I don't see this guy or that page as being anything more than pop speculation. He cites South Park as "evidence" of sound that will instantly "make people poop their pants" and while extreme low frequencies at very high sound pressure levels quite literally shake your body and make one feel like you might, humans are constantly aware of audio frequencies but utterly unaware of radio frequencies even massive doses at microwave frequencies capable of cooking a person or any lifeform. I find the entire concept of "digital drugs" to be ridiculous and irresponsible.

Quote:
Originally Posted by ChuangTzu View Post
2) what makes smartphones particularly dangerous is its mobility...it allows the addiction to be "fed" 24/7, you can't even do that with a laptop let alone a desktop. At least a PC you can turn it off, walk away leave it at home etc...
If so-called digital drugs did exist and if they were actually addictive, mobility would have little to do with it. If one was actually addicted as with actual chemical substances ingested by a person, that person would simply find excuses to never or rarely leave home. Real addiction takes place on the subconscious level which is why addicts don't realize they are becoming addicted until external events in their lives due to their choices become impossible to ignore any longer as to the reality and source. If a person forms a habit through mere association with pleasure such as digital games or augmented reality to the degree that they ignore their family, friends and even their employment, it is already immediately visible what the reality and source is. All work and no play may make Jack a dull boy, but all play and no work generally makes Jack pathetic and dead.

Quote:
Originally Posted by ChuangTzu View Post
3) the RF radiation exposed especially to the brain, and body contributes not only to mutations but also behavioral cognitive dissonance and has been shown to "rewire the brain". This will increase with the adoption of 5G.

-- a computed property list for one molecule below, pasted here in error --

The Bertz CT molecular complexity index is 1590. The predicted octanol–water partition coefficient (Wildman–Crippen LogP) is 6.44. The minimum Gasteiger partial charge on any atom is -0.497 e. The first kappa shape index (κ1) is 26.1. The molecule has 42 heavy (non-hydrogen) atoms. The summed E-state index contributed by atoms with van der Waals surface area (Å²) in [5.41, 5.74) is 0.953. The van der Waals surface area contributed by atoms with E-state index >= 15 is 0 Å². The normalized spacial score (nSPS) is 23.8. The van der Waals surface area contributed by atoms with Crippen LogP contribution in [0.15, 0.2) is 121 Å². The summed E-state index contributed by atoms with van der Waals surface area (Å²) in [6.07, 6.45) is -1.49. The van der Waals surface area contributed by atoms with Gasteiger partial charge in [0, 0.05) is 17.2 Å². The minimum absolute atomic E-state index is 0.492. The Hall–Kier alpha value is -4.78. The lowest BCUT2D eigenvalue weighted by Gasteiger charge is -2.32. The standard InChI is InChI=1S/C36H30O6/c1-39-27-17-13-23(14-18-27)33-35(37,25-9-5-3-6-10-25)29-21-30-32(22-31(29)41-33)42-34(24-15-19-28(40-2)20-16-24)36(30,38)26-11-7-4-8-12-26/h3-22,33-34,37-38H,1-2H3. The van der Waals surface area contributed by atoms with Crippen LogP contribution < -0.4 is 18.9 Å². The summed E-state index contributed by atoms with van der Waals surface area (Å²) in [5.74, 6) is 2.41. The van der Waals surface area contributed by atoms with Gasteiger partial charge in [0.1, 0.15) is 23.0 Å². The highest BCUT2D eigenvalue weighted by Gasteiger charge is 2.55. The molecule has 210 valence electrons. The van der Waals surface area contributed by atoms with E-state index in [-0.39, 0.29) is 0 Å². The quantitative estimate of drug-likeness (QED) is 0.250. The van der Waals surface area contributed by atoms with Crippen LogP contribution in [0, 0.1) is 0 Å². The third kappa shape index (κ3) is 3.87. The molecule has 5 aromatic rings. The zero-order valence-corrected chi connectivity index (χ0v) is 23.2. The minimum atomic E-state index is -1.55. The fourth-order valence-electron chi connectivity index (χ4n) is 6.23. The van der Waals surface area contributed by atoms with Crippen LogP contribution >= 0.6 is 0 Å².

Ref: https://ntp.niehs.nih.gov/whatwestud...nes/index.html
I realize NIH is generally an expert authority but such studies are highly subject to bias and are as authoritative (or not) as a college term paper. This is a hypothesis at best. Having a cellphone near your head does little to increase or concentrate the radio frequencies that are already "in the air" affecting everyone whether you own a phone or not.

I rather hate to even mention this similar "perception" because so many people believe it even though it is as provably absurd as Astrology, but it is very much like the confirmation bias that makes so many believe people go crazy on the Full Moon. The phases of the Moon are only a measure of how much sunlight it can reflect or not based on the relative position of the Earth whose shadow prevents up to an extreme proportion of radiation from the Sun to be reflected when the Moon is occluded. If it were true that people "go nuts" during the full moon, then that effect would be vastly increased during daylight. The whole Full Moon Phenomenon has been utterly debunked and is a mythical hangover from ancient times of superstition and ignorance. Similarly I strongly suspect the affect of cell phone radiation is highly mythical and bound by confirmation bias and any affect it might possibly have is already there affecting all of us to only very slightly lesser a degree. It's about as scientific as concluding if someone has your photo they have your soul.
 
Old 12-26-2019, 12:51 AM   #59
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Quote:
Originally Posted by enorbet View Post

. . .

https://ntp.niehs.nih.gov/whatwestud...nes/index.html

I realize NIH is generally an expert authority but such studies are highly subject to bias and are as authoritative (or not) as a college term paper. This is a hypothesis at best. Having a cellphone near your head does little to increase or concentrate the radio frequencies that are already "in the air" affecting everyone whether you own a phone or not.

. . .
Yes, there are plenty of radio waves in the air. There isn't necessarily any reason to believe that a cell phone concentrates waves already in the air from other sources. However, a cell phone is a source of radio waves, and a wave tends to spread out and be less intense, the greater the distance it is from the point of origin. So the intensity of energy from a wave source right next to your head, is going to be greater than from the same source a considerably greater distance away.
 
Old 12-26-2019, 02:29 AM   #60
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Quote:
Originally Posted by rigor View Post
Yes, there are plenty of radio waves in the air. There isn't necessarily any reason to believe that a cell phone concentrates waves already in the air from other sources. However, a cell phone is a source of radio waves, and a wave tends to spread out and be less intense, the greater the distance it is from the point of origin. So the intensity of energy from a wave source right next to your head, is going to be greater than from the same source a considerably greater distance away.
Of course but do you have a handle on how much a smartphone generates per day compared to all the other sources in a day? Then when we consider how much phone time is actually spent holding it to one's face as opposed to texting, I'm betting the increase is insignificant.